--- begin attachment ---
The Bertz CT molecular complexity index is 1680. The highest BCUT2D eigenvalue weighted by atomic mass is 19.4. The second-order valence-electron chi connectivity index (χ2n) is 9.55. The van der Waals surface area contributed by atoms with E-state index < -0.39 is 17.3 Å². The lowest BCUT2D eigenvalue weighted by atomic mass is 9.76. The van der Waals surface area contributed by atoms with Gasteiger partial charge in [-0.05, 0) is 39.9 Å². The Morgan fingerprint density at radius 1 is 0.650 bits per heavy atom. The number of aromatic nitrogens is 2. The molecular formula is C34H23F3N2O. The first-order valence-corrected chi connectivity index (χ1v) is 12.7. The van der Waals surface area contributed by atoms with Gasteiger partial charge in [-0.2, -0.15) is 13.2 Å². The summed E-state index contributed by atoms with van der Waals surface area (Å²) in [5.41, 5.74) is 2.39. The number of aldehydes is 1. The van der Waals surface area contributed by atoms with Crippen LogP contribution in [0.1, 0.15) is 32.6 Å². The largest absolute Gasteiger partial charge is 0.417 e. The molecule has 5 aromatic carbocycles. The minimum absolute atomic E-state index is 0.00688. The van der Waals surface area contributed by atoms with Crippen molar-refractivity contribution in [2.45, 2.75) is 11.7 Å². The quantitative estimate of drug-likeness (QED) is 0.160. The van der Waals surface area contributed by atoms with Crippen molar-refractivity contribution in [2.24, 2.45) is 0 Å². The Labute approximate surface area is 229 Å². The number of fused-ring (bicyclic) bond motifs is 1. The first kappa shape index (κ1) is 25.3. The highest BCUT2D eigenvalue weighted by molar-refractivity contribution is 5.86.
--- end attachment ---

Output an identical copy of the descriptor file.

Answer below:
The Bertz CT molecular complexity index is 1680. The highest BCUT2D eigenvalue weighted by atomic mass is 19.4. The second-order valence-electron chi connectivity index (χ2n) is 9.55. The van der Waals surface area contributed by atoms with E-state index < -0.39 is 17.3 Å². The lowest BCUT2D eigenvalue weighted by atomic mass is 9.76. The van der Waals surface area contributed by atoms with Gasteiger partial charge in [-0.05, 0) is 39.9 Å². The Morgan fingerprint density at radius 1 is 0.650 bits per heavy atom. The number of aromatic nitrogens is 2. The molecular formula is C34H23F3N2O. The first-order valence-corrected chi connectivity index (χ1v) is 12.7. The van der Waals surface area contributed by atoms with Gasteiger partial charge in [-0.2, -0.15) is 13.2 Å². The summed E-state index contributed by atoms with van der Waals surface area (Å²) in [5.41, 5.74) is 2.39. The number of aldehydes is 1. The van der Waals surface area contributed by atoms with Crippen LogP contribution in [0.1, 0.15) is 32.6 Å². The largest absolute Gasteiger partial charge is 0.417 e. The molecule has 5 aromatic carbocycles. The minimum absolute atomic E-state index is 0.00688. The van der Waals surface area contributed by atoms with Crippen molar-refractivity contribution in [2.45, 2.75) is 11.7 Å². The quantitative estimate of drug-likeness (QED) is 0.160. The van der Waals surface area contributed by atoms with Crippen molar-refractivity contribution in [2.24, 2.45) is 0 Å². The Labute approximate surface area is 229 Å². The number of fused-ring (bicyclic) bond motifs is 1. The first kappa shape index (κ1) is 25.3. The highest BCUT2D eigenvalue weighted by molar-refractivity contribution is 5.86.